Kind of article
Level of evidence
Dissemination strategy as evaluated in article and/or results
Abrahamian et al.
Strategies for health system implementation of guidelines on overweight and obesity.
BMJ Qual Saf. 2013; 22(Suppl 1): A34-A34.
Description of used strategies.
Patient-level interventions like proactive outreach for health education classes and telephone-based coaching, point-of-care educational publications, and after-visit summaries with weight management recommendations.
Continued improvements in clinician/patient communication about weight, collection of patient weight information and patient health outcomes have been observed.
Allu et al.
Hypertension: Are you and your patients up to date?
Can J Cardiol 2010;26(5): 261-264.
Opinions of authors based on their experiences. Their opinions are furthermore based on literature about knowledge translation research.
CHEP (Canadian Hypertension Education Program) and BPC (Blood Pressure Canada) are developing a series of innovative new programmes to try to enhance hypertension knowledge translation and dissemination. It consists of a combination of methods: website, email notices, interactive internet-based lectures, community hypertension champions, patient association and variety of learning tools (posters, summaries, handouts, pocket cards, standardised slide sets).
Appiah et al.
Challenges and opportunities for implementing diabetes self-management guidelines.
JABFM January–February 2013 Vol. 26 No. 1 90-92.
Qualitative study consisting of 3 group discussions of professionals.
Key themes that emerged as challenges of implementing evidence-based guidelines included lack of easily retrievable electronic patient health information, inadequate coordination with other health care providers when implementing guidelines, conflict between information in the guidelines and physicians’ knowledge and physician compensation by patient load rather than by quality of care.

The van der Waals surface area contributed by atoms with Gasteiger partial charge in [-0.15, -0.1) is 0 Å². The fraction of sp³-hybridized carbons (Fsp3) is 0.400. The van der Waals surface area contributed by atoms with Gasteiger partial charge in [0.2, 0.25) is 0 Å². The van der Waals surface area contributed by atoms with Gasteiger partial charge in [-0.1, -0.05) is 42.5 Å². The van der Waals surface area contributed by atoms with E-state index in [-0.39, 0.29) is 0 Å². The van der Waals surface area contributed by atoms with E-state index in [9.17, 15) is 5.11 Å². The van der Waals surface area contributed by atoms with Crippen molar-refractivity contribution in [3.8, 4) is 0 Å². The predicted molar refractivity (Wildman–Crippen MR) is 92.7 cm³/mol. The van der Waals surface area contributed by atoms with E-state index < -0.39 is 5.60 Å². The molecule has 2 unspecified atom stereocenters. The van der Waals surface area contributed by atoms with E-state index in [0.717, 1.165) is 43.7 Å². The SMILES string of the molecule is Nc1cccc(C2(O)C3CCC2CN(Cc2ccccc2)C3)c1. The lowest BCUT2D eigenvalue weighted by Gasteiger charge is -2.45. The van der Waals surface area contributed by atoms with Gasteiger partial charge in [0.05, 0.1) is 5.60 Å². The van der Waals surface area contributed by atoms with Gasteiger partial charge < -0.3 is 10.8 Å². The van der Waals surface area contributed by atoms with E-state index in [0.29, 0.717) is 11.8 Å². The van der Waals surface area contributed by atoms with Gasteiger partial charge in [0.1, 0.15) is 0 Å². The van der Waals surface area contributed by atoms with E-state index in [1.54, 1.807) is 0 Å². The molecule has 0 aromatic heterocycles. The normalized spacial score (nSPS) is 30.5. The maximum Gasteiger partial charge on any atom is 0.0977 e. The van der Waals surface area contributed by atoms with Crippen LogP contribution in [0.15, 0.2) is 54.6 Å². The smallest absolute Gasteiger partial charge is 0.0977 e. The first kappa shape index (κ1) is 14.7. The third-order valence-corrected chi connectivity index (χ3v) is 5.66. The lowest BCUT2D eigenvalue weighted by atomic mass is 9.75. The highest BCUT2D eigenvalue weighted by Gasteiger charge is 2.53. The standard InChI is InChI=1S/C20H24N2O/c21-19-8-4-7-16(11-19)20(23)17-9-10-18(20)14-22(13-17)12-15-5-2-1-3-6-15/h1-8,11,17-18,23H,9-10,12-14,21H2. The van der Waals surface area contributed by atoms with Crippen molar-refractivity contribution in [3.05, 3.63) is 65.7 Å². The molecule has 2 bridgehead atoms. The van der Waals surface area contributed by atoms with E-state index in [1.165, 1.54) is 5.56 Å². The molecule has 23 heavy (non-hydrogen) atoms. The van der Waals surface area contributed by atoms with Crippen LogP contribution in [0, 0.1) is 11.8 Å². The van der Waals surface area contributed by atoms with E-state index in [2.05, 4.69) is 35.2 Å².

Opportunities that were mentioned: the use of health coaches or nurses trained in diabetes self-management and active collaboration between practicing providers and key stakeholders in the development and dissemination of guidelines.
Azevedo et al.
Control of Allergic Rhinitis and Asthma Test (CARAT): dissemination and applications in primary care.
Prim Care Respir. 2013; 22(1): 112-116.
Description of strategies and opinion based on international recommendations and best practices.
Widespread availability of cross-cultural adaptations, print, web and mobile versions, a free open model of distribution, user support through a dedicated website, clinical educational sessions and dialogue with health authorities and integration into clinical guidelines.
Boulet et al.
Implementing practice guidelines: a workshop on guideline dissemination and implementation with a focus on asthma and COPD.
Can Respir J 2006;13(Suppl A):5A-47A.
Opinions of authors, based on a workshop with leading professionals.
Potential successful strategies according to leading professionals are:
Making a dissemination plan in parallel with the development of the recommendations.
Making a lay version that is customised to the target audience.
Making the lay version relevant for the target audience
Making consistent, unambiguous and credible lay versions